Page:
## 3 Results

We applied our method to two existing single-cell RNA-seq datasets: a set derived from differentiating human myoblasts [6] and a further set derived from differentiating cells in the mouse distal lung epithelium [1].

### 3.1 Application to differentiating human myoblasts

Our first application of *Embeddr* was to scRNA-seq data derived from primary human skeletal muscle myoblasts that had been expanded in high-mitogen conditions before being differentiated in a low-serum medium. Subsequently, transcriptomes for 271 single cells were sequenced at 4 time points. The original analyses inferred highly asynchronous differentiation with myoblasts, intermediate myocytes and mature myotubes present at each time point, thereby exemplifying the need for a pseudotemporal ordering of cells.

The Laplacian Eigenmap embedding of the cells was found using *Embeddr* (figure 2), showing a clear differentiation trajectory amongst one group of cells and identifying a separate cluster of contaminating cells. We next plotted several marker genes as employed in the original paper to discern different cell types (figure 2), whose expression clearly separates those cells undergoing differentiation from the (contaminating) mesenchymal cells. We compared our classification of cell types to that of *Moncole* and found we classified substantially more cells as mesenchymal (116 vs 61, Supplementary Table 1). We found high expression of mesenchymal marker genes in cells designated as mesenchymal by *Embeddr* but as proliferating/differentiating by Moncole (Supplementary Figure 4), indicating that the application of laplacian eigenmaps provides increased sensitivity of cell type classification.

Considering only those cells classified as proliferating or differentiating we fitted the pseudotime of each cell using principal curves, as described above (Supplementary Figure 5). This displayed high correlation with the pseudotime assigned using *Moncole* (Spearman correlation coefficient 0.8, Supplementary Figure 6). We then identified genes differentially expressed across pseudotime using tobit regression and smoothing splines as previously described in [17], and clustered them using complete linkage clustering with a distance metric *d*(*x, y*) = 1 *− ρ*_{xy}/2. Hierarchical clustering identified 4 major clusters (Supplementary Figure 7) and enriched GO terms were identified for each cluster using Goseq [18]. Two of these clusters identified early down-regulation of cell-cycle and gradual up-regulation of muscle structure development respectively (Supplementary Table 2), which is consistent with myoblast differentiation.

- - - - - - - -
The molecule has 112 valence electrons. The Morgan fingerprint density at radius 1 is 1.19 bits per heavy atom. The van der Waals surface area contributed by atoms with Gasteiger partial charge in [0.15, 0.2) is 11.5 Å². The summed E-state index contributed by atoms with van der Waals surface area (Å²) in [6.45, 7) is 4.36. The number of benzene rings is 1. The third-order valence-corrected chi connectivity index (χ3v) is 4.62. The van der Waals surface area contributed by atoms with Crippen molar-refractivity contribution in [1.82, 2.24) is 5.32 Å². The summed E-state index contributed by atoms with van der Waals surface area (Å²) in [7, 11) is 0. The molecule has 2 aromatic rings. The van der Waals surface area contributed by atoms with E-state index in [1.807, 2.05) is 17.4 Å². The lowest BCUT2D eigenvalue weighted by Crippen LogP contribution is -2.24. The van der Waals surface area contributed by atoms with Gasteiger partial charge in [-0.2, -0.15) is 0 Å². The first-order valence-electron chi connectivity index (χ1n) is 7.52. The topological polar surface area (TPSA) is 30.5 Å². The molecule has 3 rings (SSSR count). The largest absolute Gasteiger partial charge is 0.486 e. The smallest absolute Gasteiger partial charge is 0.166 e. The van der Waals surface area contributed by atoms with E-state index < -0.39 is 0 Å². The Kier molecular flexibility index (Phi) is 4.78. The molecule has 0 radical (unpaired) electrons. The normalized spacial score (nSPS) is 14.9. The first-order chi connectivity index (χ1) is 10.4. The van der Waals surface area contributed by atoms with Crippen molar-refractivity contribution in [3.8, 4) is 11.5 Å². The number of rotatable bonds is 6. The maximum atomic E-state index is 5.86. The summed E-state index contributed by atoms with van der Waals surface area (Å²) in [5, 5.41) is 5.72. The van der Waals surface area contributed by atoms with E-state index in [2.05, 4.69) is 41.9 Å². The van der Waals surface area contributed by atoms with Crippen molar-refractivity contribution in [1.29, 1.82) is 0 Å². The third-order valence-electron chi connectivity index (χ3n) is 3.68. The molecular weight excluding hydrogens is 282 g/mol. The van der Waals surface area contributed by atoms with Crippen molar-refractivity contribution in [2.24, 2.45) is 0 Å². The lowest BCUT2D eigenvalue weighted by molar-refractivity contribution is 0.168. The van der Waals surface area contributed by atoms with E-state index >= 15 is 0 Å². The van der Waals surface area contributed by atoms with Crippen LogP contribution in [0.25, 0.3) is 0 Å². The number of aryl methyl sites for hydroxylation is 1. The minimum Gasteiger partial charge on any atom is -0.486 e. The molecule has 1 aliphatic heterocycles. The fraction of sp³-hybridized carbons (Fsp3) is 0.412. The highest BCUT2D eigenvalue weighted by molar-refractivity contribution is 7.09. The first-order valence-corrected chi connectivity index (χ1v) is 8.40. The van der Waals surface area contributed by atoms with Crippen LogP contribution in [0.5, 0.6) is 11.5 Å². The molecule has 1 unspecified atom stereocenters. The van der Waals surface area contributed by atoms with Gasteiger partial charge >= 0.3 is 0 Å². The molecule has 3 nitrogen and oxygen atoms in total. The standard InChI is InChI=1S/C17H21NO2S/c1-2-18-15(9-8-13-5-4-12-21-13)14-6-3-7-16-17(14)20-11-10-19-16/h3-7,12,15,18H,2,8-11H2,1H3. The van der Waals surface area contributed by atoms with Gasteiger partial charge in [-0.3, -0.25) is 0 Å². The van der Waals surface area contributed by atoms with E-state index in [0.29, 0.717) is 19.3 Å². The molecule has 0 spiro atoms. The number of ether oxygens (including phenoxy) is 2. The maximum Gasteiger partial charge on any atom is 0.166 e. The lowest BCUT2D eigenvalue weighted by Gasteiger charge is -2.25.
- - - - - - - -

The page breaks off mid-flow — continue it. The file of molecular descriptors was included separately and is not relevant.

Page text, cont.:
We validated the robustness of the pseudotemporal ordering to both parameter choice and selection of cells. First, we varied the number of nearest neighbours used in the construction of the correlation graph W and refitted both the embedding and the pseudotime (Supplementary Figure 8). In each case the clusters remained well separated and the principal curve fitted consistently. Next, we randomly removed 50% of cells 30 times and refitted the pseudotime (Supplementary Figure 9). As before, original clusters remained well separated and the pseudotimes showed excellent agreements between refits (Supplementary Figure 10, median Spearman correlation 0.98, first and third quartiles 0.97, 0.98 respectively). Finally, we sub-sampled 50% of the genes used for the embedding and refit the pseudotime, an approach previously suggested to provide statistical support to an ordering [19]. This showed a robust ordering of cells with high correlations between subsamples (Supplementary Figure 11, median Spearman correlation 0.91, first and third quartiles 0.86, 0.94 respectively).

### 3.2 Application to differentiating cells in the distal lung epithelium

We then applied our method to a second scRNA-seq dataset consisting of 80 cells profiled from the developing distal lung epithelium in mouse embryos. This dataset contains five cell types as identified by the authors, including bipolar progenitor (BP) cells, which differentiate into either alveolar type 1 (AT1) or alveolar type 2 (AT2) cells. The laplacian eigenmaps representation implied a continuous developmental trajectory between AT1, BP and AT2 cells for which the principal curve was used to fit pseudotime (figure 3). We then plotted the density of cells through pseudotime (Supplementary Figure 12) which clearly shows BP cells reside in a low heterogenous density state before moving into high density more homogeneous differentiated states. This implies that the progenitor cells have greater heterogeneity in their expression profiles before specialising into differentiated cells that are highly transcriptionally homogeneous.